A bill at the Arizona Legislature would mandate state-regulated testing for medical cannabis, lower patient registration fees, and make other improvements to the 2010 law.
Arizona rips off medical-marijuana patients by collecting fees that are much higher than what it costs for the state Department of Health Services to run the program.
Last year, for instance, DHS could have funded its $11.7 million in expenditures by collecting $5.7 million from patients. Instead, the state agency collected $18.9 million from them. The extra money went into a useless overflow account that now sits at more than $33 million.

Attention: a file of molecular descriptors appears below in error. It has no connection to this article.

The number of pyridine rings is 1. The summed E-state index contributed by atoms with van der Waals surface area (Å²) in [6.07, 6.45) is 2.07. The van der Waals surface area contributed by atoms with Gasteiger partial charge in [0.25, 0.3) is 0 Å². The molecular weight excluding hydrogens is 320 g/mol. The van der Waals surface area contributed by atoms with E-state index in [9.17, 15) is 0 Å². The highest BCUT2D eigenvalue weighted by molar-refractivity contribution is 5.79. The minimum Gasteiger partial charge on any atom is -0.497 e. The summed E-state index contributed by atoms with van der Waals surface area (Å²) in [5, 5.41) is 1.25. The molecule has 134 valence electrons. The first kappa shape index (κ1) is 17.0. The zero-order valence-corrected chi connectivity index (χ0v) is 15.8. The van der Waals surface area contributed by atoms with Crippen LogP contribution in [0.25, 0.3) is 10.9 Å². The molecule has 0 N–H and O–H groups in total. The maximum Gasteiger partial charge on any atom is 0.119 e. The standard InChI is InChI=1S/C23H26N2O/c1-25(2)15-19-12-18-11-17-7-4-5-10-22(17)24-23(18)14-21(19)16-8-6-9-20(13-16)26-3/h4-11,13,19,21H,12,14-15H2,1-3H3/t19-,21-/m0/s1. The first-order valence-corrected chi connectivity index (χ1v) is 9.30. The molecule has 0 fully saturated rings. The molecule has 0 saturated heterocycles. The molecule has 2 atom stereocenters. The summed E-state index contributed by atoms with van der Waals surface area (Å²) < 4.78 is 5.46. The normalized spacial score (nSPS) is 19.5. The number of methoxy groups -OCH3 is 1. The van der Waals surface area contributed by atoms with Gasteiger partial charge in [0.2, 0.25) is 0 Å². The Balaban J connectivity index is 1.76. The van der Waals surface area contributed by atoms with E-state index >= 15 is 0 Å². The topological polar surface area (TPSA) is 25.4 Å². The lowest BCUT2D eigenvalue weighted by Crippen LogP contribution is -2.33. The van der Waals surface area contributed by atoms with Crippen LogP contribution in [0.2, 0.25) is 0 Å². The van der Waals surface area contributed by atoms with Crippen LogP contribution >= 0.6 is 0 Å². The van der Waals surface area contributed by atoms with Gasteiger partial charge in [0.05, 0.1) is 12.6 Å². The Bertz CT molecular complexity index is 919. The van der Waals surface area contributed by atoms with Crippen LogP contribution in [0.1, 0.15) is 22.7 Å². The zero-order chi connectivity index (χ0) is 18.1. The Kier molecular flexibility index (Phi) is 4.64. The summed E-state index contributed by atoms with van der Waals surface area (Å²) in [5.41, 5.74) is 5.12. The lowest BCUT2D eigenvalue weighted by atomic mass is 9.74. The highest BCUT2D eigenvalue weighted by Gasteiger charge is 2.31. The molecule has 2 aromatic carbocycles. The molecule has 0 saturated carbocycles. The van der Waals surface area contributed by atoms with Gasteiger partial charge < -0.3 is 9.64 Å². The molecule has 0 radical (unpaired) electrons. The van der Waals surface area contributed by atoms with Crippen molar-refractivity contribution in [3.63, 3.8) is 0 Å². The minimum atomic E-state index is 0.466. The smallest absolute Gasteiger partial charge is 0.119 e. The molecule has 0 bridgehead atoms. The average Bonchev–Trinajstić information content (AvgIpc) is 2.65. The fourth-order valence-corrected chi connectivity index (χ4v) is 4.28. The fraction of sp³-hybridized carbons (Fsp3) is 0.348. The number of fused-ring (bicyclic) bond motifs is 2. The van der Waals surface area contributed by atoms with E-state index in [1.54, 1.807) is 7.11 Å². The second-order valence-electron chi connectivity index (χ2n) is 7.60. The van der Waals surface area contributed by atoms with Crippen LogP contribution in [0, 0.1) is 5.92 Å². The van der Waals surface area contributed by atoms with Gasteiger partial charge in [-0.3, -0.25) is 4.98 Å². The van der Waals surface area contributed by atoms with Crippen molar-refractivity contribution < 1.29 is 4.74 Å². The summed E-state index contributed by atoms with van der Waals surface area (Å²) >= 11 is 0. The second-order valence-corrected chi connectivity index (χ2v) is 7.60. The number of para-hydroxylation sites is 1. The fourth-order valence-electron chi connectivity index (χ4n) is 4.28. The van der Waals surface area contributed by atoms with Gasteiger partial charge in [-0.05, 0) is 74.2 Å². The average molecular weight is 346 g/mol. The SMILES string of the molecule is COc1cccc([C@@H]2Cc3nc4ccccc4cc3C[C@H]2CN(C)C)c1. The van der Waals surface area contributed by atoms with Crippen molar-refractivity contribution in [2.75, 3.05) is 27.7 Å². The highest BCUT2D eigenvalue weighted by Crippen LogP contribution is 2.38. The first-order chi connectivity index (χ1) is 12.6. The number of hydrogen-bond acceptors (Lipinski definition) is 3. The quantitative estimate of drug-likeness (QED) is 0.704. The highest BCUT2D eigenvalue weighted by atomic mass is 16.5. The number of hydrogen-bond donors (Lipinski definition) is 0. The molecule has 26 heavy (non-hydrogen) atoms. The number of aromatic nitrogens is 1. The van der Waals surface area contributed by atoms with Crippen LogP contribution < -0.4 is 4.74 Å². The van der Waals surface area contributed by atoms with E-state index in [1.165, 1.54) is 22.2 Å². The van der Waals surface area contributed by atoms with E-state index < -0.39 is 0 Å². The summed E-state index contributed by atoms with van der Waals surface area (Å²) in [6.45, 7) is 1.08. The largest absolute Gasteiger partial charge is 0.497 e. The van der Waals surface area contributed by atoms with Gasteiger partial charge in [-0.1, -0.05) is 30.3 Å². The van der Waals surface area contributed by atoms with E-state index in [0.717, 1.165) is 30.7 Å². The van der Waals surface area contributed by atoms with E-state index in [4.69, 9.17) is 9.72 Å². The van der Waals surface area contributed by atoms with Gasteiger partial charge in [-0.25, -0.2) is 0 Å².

“I wish I would have thought about writing the rule to include a variable fee.” — Former Arizona DHS Director Will Humble
A bill co-sponsored by nearly the entire Legislature, Senate Bill 1420, would change the equation. It would bring down the cost of a medical marijuana card from $150 a year to something more reasonable — something lower-income or fixed-income people could afford.
For many people, the best part is that it would also mandate state-regulated testing for mold and other contaminants in medical marijuana.
But would the bill trade the state program’s high annual surpluses for annual deficits that could end up costing taxpayers?